Hey guys. Welcome back to our second post in Shopping for a new lens article series. Last time we talked about Image Quality, which you can check out right here if you haven’t already done so. Today we will be talking about Lens Aperture, which is among the most important things you might wanna look for when adding a new lens to your collection.
Most simply put, aperture is a hole or an opening in the lens controlling how much light travels through hitting the film or digital sensor and recording an exposure.
|In combination with variations of shutter speed and ISO settings, the aperture size will regulate the film’s or image sensor’s degree of exposure to light. Typically, a fast shutter speed or a low ISO setting will require a larger aperture to ensure sufficient light exposure, and a slow shutter speed or a high ISO setting will require a smaller aperture to avoid excessive exposure.||
What you also need to keep in mind when shopping for a new lens is that the wider the maximum aperture opening of the lens is (the lower the f-stop number is), the shallower a depth of field you’ll be able to achieve, and the more light you’ll be able to capture in poor lighting situations.
A good lens is one with wider maximum aperture, and an ample range of lens openings to allow for many varying picture-taking situations, allowing you to take photos in low to high lighting conditions.
In general, a lens with a maximum aperture opening of f1.4 to f2.8 or wider is considered fast (which means it allows for shooting in low light with faster shutter speeds or slower ISO settings), where as a lens with a maximum aperture of f8 is considered slow. A lens with a maximum aperture opening of f3.5 to f5.6 is ok for general lighting situations. So you would always want to shoot for wider maximum aperture lenses (for as much as you can afford or are willing to pay).
Some exceptional lenses can have f-numbers below f1.0. For example, both the current Leica Noctilux-M 50mm ASPH and a 1960′s-era Canon 50mm rangefinder lens have a maximum aperture of f0.95. Such lenses tend to be optically exotic and very expensive. For instance, when the Leica Noctilux first came out, it was priced at a stunning $11,000.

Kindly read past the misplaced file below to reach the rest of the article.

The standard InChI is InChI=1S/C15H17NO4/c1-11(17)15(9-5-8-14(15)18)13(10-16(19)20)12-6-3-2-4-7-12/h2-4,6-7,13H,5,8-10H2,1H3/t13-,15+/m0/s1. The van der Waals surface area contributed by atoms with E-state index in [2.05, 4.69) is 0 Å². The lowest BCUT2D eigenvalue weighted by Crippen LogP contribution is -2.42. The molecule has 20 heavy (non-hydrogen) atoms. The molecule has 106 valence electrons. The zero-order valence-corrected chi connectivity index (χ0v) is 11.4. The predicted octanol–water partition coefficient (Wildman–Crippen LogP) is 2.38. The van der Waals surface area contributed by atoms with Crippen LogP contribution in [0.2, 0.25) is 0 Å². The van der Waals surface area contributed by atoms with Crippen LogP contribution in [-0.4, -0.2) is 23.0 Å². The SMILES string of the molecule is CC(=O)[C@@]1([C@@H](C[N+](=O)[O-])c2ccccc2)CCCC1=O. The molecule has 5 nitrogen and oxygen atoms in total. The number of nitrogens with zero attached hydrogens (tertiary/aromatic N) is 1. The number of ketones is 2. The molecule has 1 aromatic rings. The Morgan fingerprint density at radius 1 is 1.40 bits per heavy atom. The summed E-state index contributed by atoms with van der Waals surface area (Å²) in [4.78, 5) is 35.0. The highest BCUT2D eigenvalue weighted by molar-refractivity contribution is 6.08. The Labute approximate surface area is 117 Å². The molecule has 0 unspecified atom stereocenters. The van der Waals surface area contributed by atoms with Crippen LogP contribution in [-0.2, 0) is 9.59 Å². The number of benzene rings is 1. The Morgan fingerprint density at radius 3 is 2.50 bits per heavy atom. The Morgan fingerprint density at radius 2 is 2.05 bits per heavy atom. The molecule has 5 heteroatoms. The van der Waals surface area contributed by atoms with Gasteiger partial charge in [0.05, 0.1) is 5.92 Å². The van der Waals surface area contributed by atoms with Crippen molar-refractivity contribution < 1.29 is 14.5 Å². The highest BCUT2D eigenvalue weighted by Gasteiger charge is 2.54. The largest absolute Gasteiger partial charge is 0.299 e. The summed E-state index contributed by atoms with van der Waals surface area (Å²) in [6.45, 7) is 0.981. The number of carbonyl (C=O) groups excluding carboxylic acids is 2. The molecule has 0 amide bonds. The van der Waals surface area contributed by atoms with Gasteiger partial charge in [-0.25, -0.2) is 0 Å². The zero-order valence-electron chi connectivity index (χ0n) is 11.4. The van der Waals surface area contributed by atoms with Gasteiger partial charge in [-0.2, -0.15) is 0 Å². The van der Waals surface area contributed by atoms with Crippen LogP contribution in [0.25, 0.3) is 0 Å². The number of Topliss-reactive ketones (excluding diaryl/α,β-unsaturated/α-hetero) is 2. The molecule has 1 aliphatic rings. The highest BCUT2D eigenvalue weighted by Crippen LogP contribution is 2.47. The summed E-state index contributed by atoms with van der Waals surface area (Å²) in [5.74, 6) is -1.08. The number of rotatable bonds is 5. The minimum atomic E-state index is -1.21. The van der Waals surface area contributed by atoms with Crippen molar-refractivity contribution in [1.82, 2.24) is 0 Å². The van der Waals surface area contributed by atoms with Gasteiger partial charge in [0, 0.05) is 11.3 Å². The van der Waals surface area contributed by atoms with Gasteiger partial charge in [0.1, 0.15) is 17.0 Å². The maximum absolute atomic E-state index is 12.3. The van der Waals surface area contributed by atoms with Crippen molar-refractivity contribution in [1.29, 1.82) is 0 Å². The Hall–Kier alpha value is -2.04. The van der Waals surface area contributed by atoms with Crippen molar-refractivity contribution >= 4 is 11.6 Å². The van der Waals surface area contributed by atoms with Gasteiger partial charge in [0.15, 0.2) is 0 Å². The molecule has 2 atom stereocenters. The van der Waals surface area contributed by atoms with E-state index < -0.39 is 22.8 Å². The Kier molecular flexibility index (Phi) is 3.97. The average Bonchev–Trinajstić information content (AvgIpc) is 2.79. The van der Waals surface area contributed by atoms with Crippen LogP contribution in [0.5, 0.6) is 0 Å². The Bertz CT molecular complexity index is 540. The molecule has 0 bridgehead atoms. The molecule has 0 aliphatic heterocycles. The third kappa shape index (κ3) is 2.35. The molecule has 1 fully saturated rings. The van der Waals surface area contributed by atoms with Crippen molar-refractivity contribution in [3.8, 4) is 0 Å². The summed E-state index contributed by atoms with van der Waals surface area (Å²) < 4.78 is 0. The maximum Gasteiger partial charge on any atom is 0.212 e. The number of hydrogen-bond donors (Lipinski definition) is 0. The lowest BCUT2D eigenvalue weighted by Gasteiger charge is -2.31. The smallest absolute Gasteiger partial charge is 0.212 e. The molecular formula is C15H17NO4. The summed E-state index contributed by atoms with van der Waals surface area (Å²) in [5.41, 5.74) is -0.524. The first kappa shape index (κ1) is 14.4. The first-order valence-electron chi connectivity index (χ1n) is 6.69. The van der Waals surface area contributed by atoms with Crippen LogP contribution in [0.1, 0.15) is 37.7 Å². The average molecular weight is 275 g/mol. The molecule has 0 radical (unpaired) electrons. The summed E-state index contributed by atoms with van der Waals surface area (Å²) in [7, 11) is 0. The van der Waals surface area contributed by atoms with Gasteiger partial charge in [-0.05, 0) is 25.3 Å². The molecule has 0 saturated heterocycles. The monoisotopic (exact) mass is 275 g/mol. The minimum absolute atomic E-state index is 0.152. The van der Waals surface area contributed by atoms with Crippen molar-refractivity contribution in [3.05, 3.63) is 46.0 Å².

Zoom lenses tend to be slower than their prime lens counterparts at a given focal length. That is due to more optical components involved in a zoom lens built.
Furthermore, typical affordable zoom lenses will have a varying maximum aperture opening throughout the zoom range. This means that a standard 1:3.5-5.6 18-55mm zoom lens would have a maximum lens opening of 3.5 at 18mm stepping down to a maximum opening of 5.6 when zoomed all the way in at 55mm. while high-end zoom lenses would have a constant (non-changing) maximum aperture opening throughout the zoom range. That is because it is generally harder and more expensive to keep the effective aperture proportional to focal length at long focal lengths.
As for the minimum lens opening, the narrower aperture opening your lens can provide you with, the more it will be useful for you to shoot in extremely bright light conditions, or to shoot with slower shutter speeds to create creative blurring and other effects. Of course you can always use neutral density filters (ND filters) to cut back the amount of light traveling through your lens hitting your film or digital sensor if you wanna expose at slower shutter speeds without causing overexposure.
To be able to tell the maximum aperture opening for a specific lens, you could either review the lens’ specifications on the web, or you could alternatively simply look at the front of the lens. There will be a code next to the lens’ focal length specification that will say something like 1:1.4, or 1:4.5, or 1:3.5-5.6, or something like that.
The numbers after the "1:" are what you need to pay attention to. For a prime lens that says 1:1.4 at the front means that that lens’ maximum aperture opening is f1.4. For a zoom lens that says 1:3.5-5.6 at the front means that the lens’ maximum opening at the shortest focal lens (widest angle of view) is f3.5, and at the longest focal length (the narrowest angle of view) is f5.6. So there you go, it’s as simple as that =)
This concludes our post talking about lens aperture, which I consider along with million other photographers I’m sure, as one of THE most important factors you’ll need to look at when shopping for your next lens.
I hope you found the info here helpful in bringing you more into light, and eliminating yet another confusing decision you’ll have to make when replacing your lens. Next time I’m gonna be talking about Lens Minimum Focusing Distance, which is yet another very important specification to look for in your next lens. Be well, and stay tuned…
|Tell your friends about this post!|